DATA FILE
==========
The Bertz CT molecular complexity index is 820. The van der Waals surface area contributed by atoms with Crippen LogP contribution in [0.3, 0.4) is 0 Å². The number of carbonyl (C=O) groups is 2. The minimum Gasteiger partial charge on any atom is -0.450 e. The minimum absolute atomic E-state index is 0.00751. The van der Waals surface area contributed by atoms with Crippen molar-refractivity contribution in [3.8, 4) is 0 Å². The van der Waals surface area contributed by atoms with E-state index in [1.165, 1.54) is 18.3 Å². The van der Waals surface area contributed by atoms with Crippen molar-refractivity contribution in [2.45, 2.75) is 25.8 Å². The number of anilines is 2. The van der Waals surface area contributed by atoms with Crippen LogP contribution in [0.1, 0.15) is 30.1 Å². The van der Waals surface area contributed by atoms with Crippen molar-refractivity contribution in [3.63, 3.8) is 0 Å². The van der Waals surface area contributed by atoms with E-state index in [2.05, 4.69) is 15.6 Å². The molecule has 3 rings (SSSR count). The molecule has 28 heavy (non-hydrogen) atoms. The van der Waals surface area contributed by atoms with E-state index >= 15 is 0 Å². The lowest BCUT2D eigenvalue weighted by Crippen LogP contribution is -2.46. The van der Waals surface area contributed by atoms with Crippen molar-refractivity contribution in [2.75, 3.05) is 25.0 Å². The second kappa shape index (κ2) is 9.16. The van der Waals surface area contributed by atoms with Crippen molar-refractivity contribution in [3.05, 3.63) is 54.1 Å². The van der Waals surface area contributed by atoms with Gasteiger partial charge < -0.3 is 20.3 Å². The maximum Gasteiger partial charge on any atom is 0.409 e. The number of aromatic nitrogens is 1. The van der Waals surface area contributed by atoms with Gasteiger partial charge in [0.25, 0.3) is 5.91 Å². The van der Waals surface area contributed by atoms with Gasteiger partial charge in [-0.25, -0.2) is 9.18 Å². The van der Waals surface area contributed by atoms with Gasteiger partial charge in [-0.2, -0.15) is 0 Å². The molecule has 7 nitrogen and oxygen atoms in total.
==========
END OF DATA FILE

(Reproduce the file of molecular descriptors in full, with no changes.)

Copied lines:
The Bertz CT molecular complexity index is 820. The van der Waals surface area contributed by atoms with Crippen LogP contribution in [0.3, 0.4) is 0 Å². The number of carbonyl (C=O) groups is 2. The minimum Gasteiger partial charge on any atom is -0.450 e. The minimum absolute atomic E-state index is 0.00751. The van der Waals surface area contributed by atoms with Crippen molar-refractivity contribution in [3.8, 4) is 0 Å². The van der Waals surface area contributed by atoms with E-state index in [1.165, 1.54) is 18.3 Å². The van der Waals surface area contributed by atoms with Crippen molar-refractivity contribution in [2.45, 2.75) is 25.8 Å². The number of anilines is 2. The van der Waals surface area contributed by atoms with Crippen LogP contribution in [0.1, 0.15) is 30.1 Å². The van der Waals surface area contributed by atoms with Crippen molar-refractivity contribution in [3.63, 3.8) is 0 Å². The van der Waals surface area contributed by atoms with E-state index in [2.05, 4.69) is 15.6 Å². The molecule has 3 rings (SSSR count). The molecule has 28 heavy (non-hydrogen) atoms. The van der Waals surface area contributed by atoms with E-state index >= 15 is 0 Å². The lowest BCUT2D eigenvalue weighted by Crippen LogP contribution is -2.46. The van der Waals surface area contributed by atoms with Crippen molar-refractivity contribution in [2.75, 3.05) is 25.0 Å². The second kappa shape index (κ2) is 9.16. The van der Waals surface area contributed by atoms with Crippen molar-refractivity contribution in [3.05, 3.63) is 54.1 Å². The van der Waals surface area contributed by atoms with Gasteiger partial charge < -0.3 is 20.3 Å². The maximum Gasteiger partial charge on any atom is 0.409 e. The number of aromatic nitrogens is 1. The van der Waals surface area contributed by atoms with Gasteiger partial charge in [0.25, 0.3) is 5.91 Å². The van der Waals surface area contributed by atoms with Gasteiger partial charge in [-0.25, -0.2) is 9.18 Å². The van der Waals surface area contributed by atoms with Gasteiger partial charge in [-0.2, -0.15) is 0 Å². The molecule has 7 nitrogen and oxygen atoms in total.